Nostalgia isn't what it used to be. No, really it isn't for in the eighteenth century it would only be used by Englishmen abroad who were pining for the old country. Earlier nostalgia referred to 'home sickness'.

Nuzzle is one of those modern words used to refer to close contact with another's face. It's also used to describe the actions of a pet rubbing its muzzle against its human/owner/keeper (never will understand that). Originally it was used to mean 'grovel' (that I understand), where the idea is to see someone with their nose to the ground.

Sunday, 7 November 2021

That was not what I meant (M)

Minion certainly has gone through some changes in meaning.

Machine may refer to a mechanical device today, but before the seventeenth century was used in the sense of 'structure, fabric'.

Main was once used to mean 'of greatest size' rather than 'chief, leading' as it does today.

Manipulation is used to mean 'to control to one's own advantage', which is a much more general sense than the original eighteenth century meaning of handling chemical apparatus.

Manufacture today is accepted as a mechanical process, when the original sixteenth century use was 'made by hand'.

Martyr is, as we all know, one who dies for a cause, particularly a religious cause. But originally it was a person who chose to die, be it at their own hands or that of another.

Medley is a 'mix' today, but in the fourteenth century this word, releated to melee, meant 'combat, conflict'.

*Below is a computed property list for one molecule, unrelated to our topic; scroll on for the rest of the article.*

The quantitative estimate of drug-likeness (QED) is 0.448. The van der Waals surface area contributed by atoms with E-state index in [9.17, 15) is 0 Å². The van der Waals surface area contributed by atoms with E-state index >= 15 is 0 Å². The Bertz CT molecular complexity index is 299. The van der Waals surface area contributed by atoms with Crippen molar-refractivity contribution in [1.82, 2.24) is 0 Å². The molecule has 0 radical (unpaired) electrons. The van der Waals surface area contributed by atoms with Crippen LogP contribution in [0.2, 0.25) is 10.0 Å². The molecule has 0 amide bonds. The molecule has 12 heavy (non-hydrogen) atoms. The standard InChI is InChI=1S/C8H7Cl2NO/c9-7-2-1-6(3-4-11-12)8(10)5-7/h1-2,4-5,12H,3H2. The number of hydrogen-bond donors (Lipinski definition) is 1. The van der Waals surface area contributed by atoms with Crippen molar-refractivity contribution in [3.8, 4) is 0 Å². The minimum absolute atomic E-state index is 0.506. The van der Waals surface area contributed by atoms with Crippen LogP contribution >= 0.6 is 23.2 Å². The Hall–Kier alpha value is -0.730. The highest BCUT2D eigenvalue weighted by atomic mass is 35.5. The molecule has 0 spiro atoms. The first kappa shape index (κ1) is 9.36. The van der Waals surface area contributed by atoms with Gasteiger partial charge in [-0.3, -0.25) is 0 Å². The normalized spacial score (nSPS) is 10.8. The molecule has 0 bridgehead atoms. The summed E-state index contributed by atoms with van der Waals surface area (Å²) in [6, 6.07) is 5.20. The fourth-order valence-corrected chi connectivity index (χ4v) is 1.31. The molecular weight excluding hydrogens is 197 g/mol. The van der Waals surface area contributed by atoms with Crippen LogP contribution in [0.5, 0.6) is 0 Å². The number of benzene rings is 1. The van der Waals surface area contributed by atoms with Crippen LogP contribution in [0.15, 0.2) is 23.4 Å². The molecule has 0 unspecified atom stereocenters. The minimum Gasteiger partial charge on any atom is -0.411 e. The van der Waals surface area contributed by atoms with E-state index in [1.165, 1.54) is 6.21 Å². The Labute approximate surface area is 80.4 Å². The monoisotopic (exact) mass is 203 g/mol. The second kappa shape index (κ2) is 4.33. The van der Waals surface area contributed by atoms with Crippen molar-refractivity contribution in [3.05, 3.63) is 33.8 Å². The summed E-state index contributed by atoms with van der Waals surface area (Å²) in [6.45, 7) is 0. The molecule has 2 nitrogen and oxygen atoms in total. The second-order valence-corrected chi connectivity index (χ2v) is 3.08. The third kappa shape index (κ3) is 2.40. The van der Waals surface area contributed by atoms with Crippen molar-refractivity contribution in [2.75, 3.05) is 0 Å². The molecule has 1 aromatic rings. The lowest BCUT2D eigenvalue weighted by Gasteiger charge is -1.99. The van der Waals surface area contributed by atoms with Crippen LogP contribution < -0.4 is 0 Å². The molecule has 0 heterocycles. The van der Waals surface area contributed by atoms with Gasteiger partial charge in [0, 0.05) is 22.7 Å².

Menial is, today, a very negative word meaning 'lowly' or even 'degrading'. But when first seen in English in the fourteenth century it simply meant 'domestic'.

Mere as in 'in its simplest form', began in the fifteenth century as 'done alone'.

Merry began in Old English as myrge and was used to mean 'pleasant, agreeable' and is most famously used in antiquity as in Merry England, where the early use is much easier to understand.

Meticulous or 'very careful', is derived from a Latin root meaning 'fear' and came into use in English in the sense of 'timid'.

Mildew began in English as a word with the same meaning as 'honeydew', a substance excreted by aphids (or a quite delicious organic ale brewed by Fullers and most certainly my favourite tipple).

Minion, forget the little yellow things, the real definition is 'a servant, a petty official', but when it came to English from the French mignon, a word still meaning 'darling', it was used in the sense of 'lover' and particularly 'lady love'.

Minister has a similar complete reversal to 'minion', albeit the opposite bad to good. Today the church official, in the thirteenth century 'a servant'.

Misericord is that part of the seat in the choirstall on which the occupant may stand, but in the fourteenth century meant 'pitiful heart', by the eighteenth century spoke of 'mercy on us', and later eighteenth century 'mercy seat'.

Mistake today is any error, originally it was used in the very literal sense of 'to take wrongly'.

Mode means 'fashion, manner' today, but in the fourteenth century referred specifically to music in the 'tune or 'melody'.

Moist or 'damp' today, but in the fourteenth century could be used to mean 'new' or 'liquid' depending upon context.

Mortuary is where the deceased are stored, but in the fourteenth century it referred to the gift claimed by the clergyman from the estate of the dead person.

Muddle may mean 'confuse' today, but the fourteenth century use as 'wallow in mud' is still easily seen.

Must in Old English meant 'was able to' or 'permitted to', rather than the 'compulsory' sense today.